I remember hearing the classic 'train whistle', running with the kids downstairs, and sitting in an open fireplace as the tornado cut a path beside the house. That was Hugo.
I was homeschooling my two children at the kitchen table when the phone rang. "We've just been attacked. Turn on the news." It was my sister-in-law calling and the day was Sept. 11.
I was on the second floor of the hospital eleven days ago when the midwife said "that's a little butt, not a head, that I'm feeling". The baby was breech and my daughter was headed to an emergency C-section.
When the train whistle stopped and the eye was over us, we peeked outside. Everything was black dark, but we could see that the oak in the yard had been picked like a daisy and plunged into the pool. It would be almost eight more hours until we would look on the total destruction. We would feel very blessed to be alive for a long time.
I stepped out onto my porch after the call from my sister-in-law, looking up to the sky, watching for...what? Rogue planes? Even weeks later we would still look over our shoulders, watching the skies, watching the mail for suspicious powdery anthrax, ...always watching. And we would feel very blessed to still be alive as our country mourned and quaked with fear.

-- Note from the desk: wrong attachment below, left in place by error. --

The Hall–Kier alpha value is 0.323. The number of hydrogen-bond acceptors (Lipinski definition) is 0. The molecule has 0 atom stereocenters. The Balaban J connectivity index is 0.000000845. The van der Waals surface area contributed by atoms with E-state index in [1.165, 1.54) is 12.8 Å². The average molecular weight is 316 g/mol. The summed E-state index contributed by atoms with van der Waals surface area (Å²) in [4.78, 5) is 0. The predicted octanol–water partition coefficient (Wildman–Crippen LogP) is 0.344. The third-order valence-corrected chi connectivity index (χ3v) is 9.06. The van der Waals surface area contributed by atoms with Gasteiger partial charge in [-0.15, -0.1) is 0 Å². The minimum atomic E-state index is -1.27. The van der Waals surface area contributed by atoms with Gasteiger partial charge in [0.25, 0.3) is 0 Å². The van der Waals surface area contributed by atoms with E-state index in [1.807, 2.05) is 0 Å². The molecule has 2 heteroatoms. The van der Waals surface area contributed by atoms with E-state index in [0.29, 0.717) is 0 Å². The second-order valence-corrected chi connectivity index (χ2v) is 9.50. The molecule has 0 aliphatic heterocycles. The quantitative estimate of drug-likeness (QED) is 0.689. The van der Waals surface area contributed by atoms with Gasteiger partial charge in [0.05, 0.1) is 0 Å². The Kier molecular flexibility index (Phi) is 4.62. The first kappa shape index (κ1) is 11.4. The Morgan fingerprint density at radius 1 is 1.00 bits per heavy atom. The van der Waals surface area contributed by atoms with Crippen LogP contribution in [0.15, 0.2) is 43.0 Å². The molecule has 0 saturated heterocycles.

I stepped helplessly aside as they wheeled the gurney out, my daughter clad in a hair net, her husband in scrubs. I would wait by that nursery window, watching for a glimpse of my grandchild, but my heart was in the OR with my baby girl. Was she scared? Would she get to kiss her precious baby before they took him from her? When my son-in-law finally wheeled the cradle past us and I got the first glimpse of my grandchild, I experienced euphoria. When I finally saw my precious daughter holding her son and smiling so big...well, I knew I was so blessed that she and the baby were still alive.
Today, silent thunder shook our house from one end to the other. Tremors? In NC? This is the south, not California. Yet, the news reports confirmed it was, indeed, an earthquake tremor. While it shook, we couldn't wrap our heads around what was happening since this is the south and stuff like that don't happen here.
But it did. Over and over it does. What we expect and what happens are hardly ever as planned. I will remember this day, like all the others. And we will feel blessed to still be alive.